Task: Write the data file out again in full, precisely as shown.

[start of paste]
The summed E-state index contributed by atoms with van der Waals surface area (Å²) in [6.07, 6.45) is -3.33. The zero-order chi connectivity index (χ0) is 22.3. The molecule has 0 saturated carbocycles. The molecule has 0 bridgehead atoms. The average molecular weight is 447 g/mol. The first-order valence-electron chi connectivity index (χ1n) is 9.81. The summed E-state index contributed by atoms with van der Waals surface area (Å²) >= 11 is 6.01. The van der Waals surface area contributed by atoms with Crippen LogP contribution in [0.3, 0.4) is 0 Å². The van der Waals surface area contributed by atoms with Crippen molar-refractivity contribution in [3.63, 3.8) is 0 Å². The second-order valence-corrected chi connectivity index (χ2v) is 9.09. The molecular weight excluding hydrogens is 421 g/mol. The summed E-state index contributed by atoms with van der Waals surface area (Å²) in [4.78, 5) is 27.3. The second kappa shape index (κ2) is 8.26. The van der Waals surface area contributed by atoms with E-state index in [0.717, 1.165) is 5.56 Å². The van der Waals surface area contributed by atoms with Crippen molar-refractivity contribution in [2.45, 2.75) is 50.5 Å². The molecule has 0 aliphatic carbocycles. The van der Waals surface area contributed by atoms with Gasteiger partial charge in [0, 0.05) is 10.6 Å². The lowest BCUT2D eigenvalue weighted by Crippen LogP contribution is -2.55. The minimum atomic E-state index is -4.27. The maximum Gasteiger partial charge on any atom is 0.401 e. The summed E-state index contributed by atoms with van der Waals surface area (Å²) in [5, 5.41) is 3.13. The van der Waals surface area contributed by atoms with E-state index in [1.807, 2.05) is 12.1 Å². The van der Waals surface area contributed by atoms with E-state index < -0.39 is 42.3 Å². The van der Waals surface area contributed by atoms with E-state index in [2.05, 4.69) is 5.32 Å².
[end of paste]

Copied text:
The summed E-state index contributed by atoms with van der Waals surface area (Å²) in [6.07, 6.45) is -3.33. The zero-order chi connectivity index (χ0) is 22.3. The molecule has 0 saturated carbocycles. The molecule has 0 bridgehead atoms. The average molecular weight is 447 g/mol. The first-order valence-electron chi connectivity index (χ1n) is 9.81. The summed E-state index contributed by atoms with van der Waals surface area (Å²) >= 11 is 6.01. The van der Waals surface area contributed by atoms with Crippen LogP contribution in [0.3, 0.4) is 0 Å². The van der Waals surface area contributed by atoms with Crippen molar-refractivity contribution in [3.63, 3.8) is 0 Å². The second-order valence-corrected chi connectivity index (χ2v) is 9.09. The molecular weight excluding hydrogens is 421 g/mol. The summed E-state index contributed by atoms with van der Waals surface area (Å²) in [4.78, 5) is 27.3. The second kappa shape index (κ2) is 8.26. The van der Waals surface area contributed by atoms with E-state index in [0.717, 1.165) is 5.56 Å². The van der Waals surface area contributed by atoms with Crippen molar-refractivity contribution in [2.45, 2.75) is 50.5 Å². The molecule has 0 aliphatic carbocycles. The van der Waals surface area contributed by atoms with Gasteiger partial charge in [0, 0.05) is 10.6 Å². The lowest BCUT2D eigenvalue weighted by Crippen LogP contribution is -2.55. The minimum atomic E-state index is -4.27. The maximum Gasteiger partial charge on any atom is 0.401 e. The summed E-state index contributed by atoms with van der Waals surface area (Å²) in [5, 5.41) is 3.13. The van der Waals surface area contributed by atoms with E-state index in [1.807, 2.05) is 12.1 Å². The van der Waals surface area contributed by atoms with E-state index < -0.39 is 42.3 Å². The van der Waals surface area contributed by atoms with E-state index in [2.05, 4.69) is 5.32 Å².